# There is only one positive integer that is both the product and sum of all its proper positive divisors, and that number is $6$.

Confused as to how to show the number 6's uniqueness. This theorem/problem comes from the projects section of "Reading, writing, and proving" from Springer.

Definition 1. The sum of divisors is the function $$\sigma (n) = \sum_{d\,|\,n} d,$$ where $$d$$ runs over the positive divisors of $$n$$ including 1 but not $$n$$ itself.

Definition 2. The product of divisors is the function $$p(n) =\prod_{d\,|\,n} d,$$ where $$d$$ runs over the positive divisors of $$n$$ including 1 but not $$n$$ itself.

This is my progress, ends very quickly:

So the logical form of the problem is $$\exists!x \left( \sigma(x) = x \wedge p(x) = x \right)$$, which can be reexpressed as either $$\exists x((\sigma(x) = x \wedge p(x) = x) \wedge \forall y (\sigma(y) = y \wedge p(y) = y)\rightarrow y=x)$$ or $$\exists (\sigma(x) = x \wedge p(x) = x) \wedge \forall y \forall z ((\sigma(y) = y \wedge p(y) = y) \wedge (\sigma(z) = z \wedge p(z) = z) \rightarrow y=z)$$. We use existential instantiation and choose x to be 6. So, choosing the first method — this choice seemed simpler to me — $$(\sigma(6)= 6 \wedge p(6) = 6) \wedge \forall y ( \sigma(y)=y\wedge p(n) = n) \rightarrow y=6$$. How do we go on about proving 6's uniqueness; how do we get that y=6?

Theorem. There is only one positive integer that is both the product and sum of all its proper positive divisors, and that number is $$6$$.

Proof.

Existence: Suppose $$n =6$$. Then $$\sigma(6) = 1 + 2 + 3 =6$$ and $$p(6)= 1 \cdot 2 \cdot 3 = 6$$, so 6 is both the product and sum of all its proper positive divisors.

Uniqueness: [I have no idea.] $$\square$$

• First off: You are approaching this problem way too formally. This only introduces unneccessary baggage you have to carry with you. If you’re gonna travel the lands of number theory, travel lightly. Commented Jul 16, 2020 at 10:42
• The sum of the positive proper divisors of $n$ is not $\sigma(n)$, but $\sigma(n) - n$. Therefore, $n$ is equal to the sum of its positive proper divisors if and only if $$\sigma(n)=2n.$$ Such positive integers $n$ are called perfect numbers. Commented Jul 22, 2020 at 4:19

Let $$n$$ be a positive integer that satisfies the requirement. It can be readily checked that $$n>1$$ and $$n$$ is not a prime power.

If $$n=p^k$$ for some prime natural number $$p$$ and for some positive integer $$k$$, then we have $$1+p+p^2+\ldots+p^{k-1}=p^k=1\cdot p\cdot p^2\cdot \ldots\cdot p^{k-1}\,.$$ Thus, $$p$$ divides $$1+p+p^2+\ldots+p^{k-1}$$. Do you see a problem here?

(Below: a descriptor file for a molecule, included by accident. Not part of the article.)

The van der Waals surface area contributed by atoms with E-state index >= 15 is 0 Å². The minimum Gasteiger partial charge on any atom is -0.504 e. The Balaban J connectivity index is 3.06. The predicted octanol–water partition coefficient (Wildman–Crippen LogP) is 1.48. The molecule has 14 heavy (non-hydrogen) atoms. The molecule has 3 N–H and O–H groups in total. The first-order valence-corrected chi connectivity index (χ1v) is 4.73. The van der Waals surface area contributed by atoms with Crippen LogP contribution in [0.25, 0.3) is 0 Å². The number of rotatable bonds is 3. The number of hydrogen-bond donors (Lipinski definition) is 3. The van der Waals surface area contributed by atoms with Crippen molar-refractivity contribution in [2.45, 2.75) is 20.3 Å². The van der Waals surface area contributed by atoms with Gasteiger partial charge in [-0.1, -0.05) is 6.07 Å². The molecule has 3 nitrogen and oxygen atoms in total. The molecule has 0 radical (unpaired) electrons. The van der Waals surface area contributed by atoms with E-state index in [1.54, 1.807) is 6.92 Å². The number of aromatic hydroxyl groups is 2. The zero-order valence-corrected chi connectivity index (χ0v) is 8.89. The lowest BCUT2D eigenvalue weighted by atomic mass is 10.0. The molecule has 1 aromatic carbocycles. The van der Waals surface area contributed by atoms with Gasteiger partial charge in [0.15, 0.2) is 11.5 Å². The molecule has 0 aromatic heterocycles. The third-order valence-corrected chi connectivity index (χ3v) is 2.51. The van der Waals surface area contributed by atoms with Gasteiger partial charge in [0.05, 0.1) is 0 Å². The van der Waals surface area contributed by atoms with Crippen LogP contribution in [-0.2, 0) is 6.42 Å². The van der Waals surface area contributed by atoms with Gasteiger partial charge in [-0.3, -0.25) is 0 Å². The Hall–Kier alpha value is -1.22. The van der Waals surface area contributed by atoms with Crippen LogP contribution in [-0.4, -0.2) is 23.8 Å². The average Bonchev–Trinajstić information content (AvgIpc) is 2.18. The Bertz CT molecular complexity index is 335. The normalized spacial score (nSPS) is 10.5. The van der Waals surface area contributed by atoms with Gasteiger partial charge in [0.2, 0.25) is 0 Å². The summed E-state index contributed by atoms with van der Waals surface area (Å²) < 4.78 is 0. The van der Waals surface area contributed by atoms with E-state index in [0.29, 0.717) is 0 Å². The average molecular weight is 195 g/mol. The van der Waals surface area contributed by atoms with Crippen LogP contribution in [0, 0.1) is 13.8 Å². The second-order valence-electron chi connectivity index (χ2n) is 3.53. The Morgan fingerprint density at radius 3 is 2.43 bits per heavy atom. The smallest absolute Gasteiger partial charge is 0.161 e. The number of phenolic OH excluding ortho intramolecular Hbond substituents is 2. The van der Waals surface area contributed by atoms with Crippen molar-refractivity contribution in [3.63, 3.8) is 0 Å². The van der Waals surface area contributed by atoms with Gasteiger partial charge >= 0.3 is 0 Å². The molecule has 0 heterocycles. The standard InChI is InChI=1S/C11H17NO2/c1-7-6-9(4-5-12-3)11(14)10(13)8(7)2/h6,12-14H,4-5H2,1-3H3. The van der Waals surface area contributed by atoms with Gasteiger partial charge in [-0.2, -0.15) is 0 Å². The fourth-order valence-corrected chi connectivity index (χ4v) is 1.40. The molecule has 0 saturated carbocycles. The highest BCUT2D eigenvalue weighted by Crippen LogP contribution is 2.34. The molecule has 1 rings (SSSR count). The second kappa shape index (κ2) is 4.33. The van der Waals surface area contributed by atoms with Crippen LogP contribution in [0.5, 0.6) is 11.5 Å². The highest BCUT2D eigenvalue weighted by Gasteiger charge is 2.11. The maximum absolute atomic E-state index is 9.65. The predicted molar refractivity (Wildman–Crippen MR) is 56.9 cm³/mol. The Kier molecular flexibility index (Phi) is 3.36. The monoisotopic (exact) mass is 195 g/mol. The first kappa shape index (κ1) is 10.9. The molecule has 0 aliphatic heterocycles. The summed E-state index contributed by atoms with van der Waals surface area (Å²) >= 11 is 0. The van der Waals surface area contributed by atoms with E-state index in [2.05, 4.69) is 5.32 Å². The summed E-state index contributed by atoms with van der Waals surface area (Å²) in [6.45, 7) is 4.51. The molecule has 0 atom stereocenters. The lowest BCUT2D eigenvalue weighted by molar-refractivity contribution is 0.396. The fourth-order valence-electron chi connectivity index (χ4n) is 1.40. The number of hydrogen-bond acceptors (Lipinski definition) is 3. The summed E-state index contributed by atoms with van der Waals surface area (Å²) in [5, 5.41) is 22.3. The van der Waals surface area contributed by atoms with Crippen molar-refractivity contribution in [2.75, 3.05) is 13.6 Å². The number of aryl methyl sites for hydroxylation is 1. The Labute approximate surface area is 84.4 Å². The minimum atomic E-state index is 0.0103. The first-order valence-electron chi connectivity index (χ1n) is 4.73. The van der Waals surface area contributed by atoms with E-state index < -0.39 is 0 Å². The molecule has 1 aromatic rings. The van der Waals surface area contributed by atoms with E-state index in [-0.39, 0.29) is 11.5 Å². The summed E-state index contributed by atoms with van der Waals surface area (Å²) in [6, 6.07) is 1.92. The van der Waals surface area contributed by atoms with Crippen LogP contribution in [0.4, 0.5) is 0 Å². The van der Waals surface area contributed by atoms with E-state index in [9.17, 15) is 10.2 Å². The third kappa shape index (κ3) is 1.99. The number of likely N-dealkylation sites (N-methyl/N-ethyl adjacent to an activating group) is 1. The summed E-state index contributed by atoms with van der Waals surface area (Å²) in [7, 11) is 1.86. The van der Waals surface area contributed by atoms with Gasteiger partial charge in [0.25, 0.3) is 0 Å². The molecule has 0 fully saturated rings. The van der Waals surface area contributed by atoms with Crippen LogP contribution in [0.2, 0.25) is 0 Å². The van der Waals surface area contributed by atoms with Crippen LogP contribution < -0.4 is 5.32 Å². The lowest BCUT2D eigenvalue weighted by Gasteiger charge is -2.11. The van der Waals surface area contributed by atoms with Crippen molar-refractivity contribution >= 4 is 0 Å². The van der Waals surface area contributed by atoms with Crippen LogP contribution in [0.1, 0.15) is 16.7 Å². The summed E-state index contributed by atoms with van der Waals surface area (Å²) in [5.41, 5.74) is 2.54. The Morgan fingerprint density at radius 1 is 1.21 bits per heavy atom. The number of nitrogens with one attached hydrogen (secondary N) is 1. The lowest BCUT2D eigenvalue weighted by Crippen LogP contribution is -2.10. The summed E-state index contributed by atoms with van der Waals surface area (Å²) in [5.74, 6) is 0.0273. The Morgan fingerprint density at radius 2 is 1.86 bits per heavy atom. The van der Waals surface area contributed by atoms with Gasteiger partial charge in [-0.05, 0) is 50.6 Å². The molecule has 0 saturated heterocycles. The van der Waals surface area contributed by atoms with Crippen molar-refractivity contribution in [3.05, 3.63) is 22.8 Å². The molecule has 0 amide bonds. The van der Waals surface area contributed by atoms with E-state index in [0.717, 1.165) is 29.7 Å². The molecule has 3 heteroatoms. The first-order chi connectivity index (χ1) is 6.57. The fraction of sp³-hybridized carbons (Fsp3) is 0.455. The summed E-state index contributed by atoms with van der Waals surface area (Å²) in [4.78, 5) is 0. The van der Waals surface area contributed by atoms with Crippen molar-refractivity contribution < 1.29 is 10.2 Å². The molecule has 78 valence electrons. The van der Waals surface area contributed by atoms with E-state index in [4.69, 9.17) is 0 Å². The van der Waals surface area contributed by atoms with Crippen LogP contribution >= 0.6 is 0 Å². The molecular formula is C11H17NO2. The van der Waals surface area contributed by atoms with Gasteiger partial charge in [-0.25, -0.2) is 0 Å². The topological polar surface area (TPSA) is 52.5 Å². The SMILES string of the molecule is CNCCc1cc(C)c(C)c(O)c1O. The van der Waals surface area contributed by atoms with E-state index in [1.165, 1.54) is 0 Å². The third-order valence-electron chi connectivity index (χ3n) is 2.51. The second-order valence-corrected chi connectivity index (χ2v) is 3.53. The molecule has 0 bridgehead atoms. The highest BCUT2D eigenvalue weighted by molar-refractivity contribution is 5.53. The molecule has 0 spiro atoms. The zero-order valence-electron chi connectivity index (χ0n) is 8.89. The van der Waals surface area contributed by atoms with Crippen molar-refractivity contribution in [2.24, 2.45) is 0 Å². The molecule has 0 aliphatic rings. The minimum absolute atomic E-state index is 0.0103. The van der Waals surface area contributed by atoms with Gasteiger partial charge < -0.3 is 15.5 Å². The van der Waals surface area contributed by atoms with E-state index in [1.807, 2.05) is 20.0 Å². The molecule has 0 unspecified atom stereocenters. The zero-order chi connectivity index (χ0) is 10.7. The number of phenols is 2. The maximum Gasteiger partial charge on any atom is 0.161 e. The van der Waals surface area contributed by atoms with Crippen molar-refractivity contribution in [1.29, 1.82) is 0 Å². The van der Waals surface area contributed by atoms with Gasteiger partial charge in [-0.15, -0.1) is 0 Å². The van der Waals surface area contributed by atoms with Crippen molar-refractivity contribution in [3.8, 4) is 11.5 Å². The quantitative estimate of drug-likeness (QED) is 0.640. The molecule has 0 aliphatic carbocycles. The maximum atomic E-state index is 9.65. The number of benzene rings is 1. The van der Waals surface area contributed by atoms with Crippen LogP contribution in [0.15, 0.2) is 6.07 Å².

Therefore, $$n$$ has at least two distinct prime factors. Let $$p$$ and $$q$$ denote two prime distinct natural numbers that divide $$n$$. Obviously, $$pq\mid n$$, whence $$n\geq pq\,.$$

Then, $$\dfrac{n}{p}$$, $$\dfrac{n}{q}$$, and $$\dfrac{n}{pq}$$ are proper divisors of $$n$$. Consequently, as $$n$$ is the product of its (positive) proper divisors, we get $$n\geq \left(\dfrac{n}{p}\right)\cdot\left(\dfrac{n}{q}\right)\cdot\left(\dfrac{n}{pq}\right)=\frac{n^3}{p^2q^2}\,.$$ Therefore, $$n^2\leq p^2q^2$$, or $$n\leq pq$$. However, $$n\geq pq$$. We then conclude that $$n=pq$$.

Thus, $$1$$, $$p$$, and $$q$$ are the only positive proper divisors of $$n$$. Ergo, from the requirement, $$1\cdot p\cdot q=n=1+p+q\,.$$ Therefore, $$pq=p+q+1$$, or $$(p-1)(q-1)=2\,.$$ You can finish this, I suppose.

Related Questions.

(a) If $$n$$ is a positive integer such that $$n$$ equals the product of all positive proper divisors of $$n$$, then show that $$n=p^3$$ for some prime natural number $$p$$, or $$n=pq$$ for some distinct prime natural numbers $$p$$ and $$q$$.

(b) If $$n$$ is a positive integer such that the product of all positive proper divisors of $$n$$ equals the sum of all positive proper divisors of $$n$$ (without requiring that the product or the sum is equal to $$n$$ itself), then prove that $$n=6$$.

(c) If $$n$$ is a positive integer such that the product of all positive divisors of $$n$$ equals the sum of all positive divisors of $$n$$, then prove that $$n=1$$.

We seek $$n \in \mathbb N$$ satisfying

$$\prod_{d \mid n} d = n^2 \:\:\text{and}\:\: \sigma(n) = \sum_{d \mid n} d = 2n. \quad \ldots \quad (\star)$$

If $$d(n)$$ denotes the number of (positive) divisors of $$n$$, then

$$(n^2)^2 = \left( \prod_{m \mid n} m \right) \left( \prod_{m \mid n} \tfrac{n}{m} \right) = \prod_{m \mid n} n = n^{d(n)}.$$

Therefore, $$d(n)=4$$, and $$n=p^3$$, $$p$$ prime, or $$n=pq$$, $$p,q$$ distinct primes.

Now $$\sigma(p^3)=1+p+p^2+p^3 \ne 2p^3$$, since $$p \nmid \sigma(p^3)$$. Finally,

$$2pq = \sigma(pq) = (p+1)(q+1) = pq+(p+q)+1$$

is equivalent to $$(p-1)(q-1)=2$$. This implies $$p=2$$ and $$q=3$$, so $$n=6$$ is the only integer satisfying the condition in $$(\star)$$. $$\blacksquare$$